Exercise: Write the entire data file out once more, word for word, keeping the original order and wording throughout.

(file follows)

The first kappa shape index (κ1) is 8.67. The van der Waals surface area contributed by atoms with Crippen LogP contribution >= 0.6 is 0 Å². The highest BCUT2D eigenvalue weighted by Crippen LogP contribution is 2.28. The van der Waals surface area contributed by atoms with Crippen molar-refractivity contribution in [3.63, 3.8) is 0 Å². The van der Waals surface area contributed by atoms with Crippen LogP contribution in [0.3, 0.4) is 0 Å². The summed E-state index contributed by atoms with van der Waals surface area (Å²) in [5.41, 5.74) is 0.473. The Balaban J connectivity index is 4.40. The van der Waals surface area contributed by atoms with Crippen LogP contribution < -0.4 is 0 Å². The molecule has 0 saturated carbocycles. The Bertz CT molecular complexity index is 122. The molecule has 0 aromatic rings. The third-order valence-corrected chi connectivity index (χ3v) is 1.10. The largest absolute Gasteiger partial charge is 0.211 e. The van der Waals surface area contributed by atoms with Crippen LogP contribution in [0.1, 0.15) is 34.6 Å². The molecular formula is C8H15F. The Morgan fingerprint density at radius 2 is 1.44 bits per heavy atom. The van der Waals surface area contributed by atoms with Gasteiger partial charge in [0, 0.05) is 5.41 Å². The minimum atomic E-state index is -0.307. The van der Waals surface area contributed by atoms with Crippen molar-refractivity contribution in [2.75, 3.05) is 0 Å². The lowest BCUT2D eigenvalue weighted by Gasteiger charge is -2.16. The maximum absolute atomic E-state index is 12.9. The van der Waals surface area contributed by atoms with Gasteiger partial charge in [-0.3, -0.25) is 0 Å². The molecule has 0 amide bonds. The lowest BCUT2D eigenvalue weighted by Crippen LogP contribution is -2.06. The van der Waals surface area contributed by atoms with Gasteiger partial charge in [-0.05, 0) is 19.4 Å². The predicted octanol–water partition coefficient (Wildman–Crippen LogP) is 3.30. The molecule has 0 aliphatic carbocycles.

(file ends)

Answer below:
The first kappa shape index (κ1) is 8.67. The van der Waals surface area contributed by atoms with Crippen LogP contribution >= 0.6 is 0 Å². The highest BCUT2D eigenvalue weighted by Crippen LogP contribution is 2.28. The van der Waals surface area contributed by atoms with Crippen molar-refractivity contribution in [3.63, 3.8) is 0 Å². The van der Waals surface area contributed by atoms with Crippen LogP contribution in [0.3, 0.4) is 0 Å². The summed E-state index contributed by atoms with van der Waals surface area (Å²) in [5.41, 5.74) is 0.473. The Balaban J connectivity index is 4.40. The van der Waals surface area contributed by atoms with Crippen LogP contribution < -0.4 is 0 Å². The molecule has 0 saturated carbocycles. The Bertz CT molecular complexity index is 122. The molecule has 0 aromatic rings. The third-order valence-corrected chi connectivity index (χ3v) is 1.10. The largest absolute Gasteiger partial charge is 0.211 e. The van der Waals surface area contributed by atoms with Crippen LogP contribution in [0.1, 0.15) is 34.6 Å². The molecular formula is C8H15F. The Morgan fingerprint density at radius 2 is 1.44 bits per heavy atom. The van der Waals surface area contributed by atoms with Gasteiger partial charge in [0, 0.05) is 5.41 Å². The minimum atomic E-state index is -0.307. The van der Waals surface area contributed by atoms with Crippen molar-refractivity contribution in [2.75, 3.05) is 0 Å². The lowest BCUT2D eigenvalue weighted by Gasteiger charge is -2.16. The maximum absolute atomic E-state index is 12.9. The van der Waals surface area contributed by atoms with Gasteiger partial charge in [-0.3, -0.25) is 0 Å². The molecule has 0 amide bonds. The lowest BCUT2D eigenvalue weighted by Crippen LogP contribution is -2.06. The van der Waals surface area contributed by atoms with Gasteiger partial charge in [-0.05, 0) is 19.4 Å². The predicted octanol–water partition coefficient (Wildman–Crippen LogP) is 3.30. The molecule has 0 aliphatic carbocycles.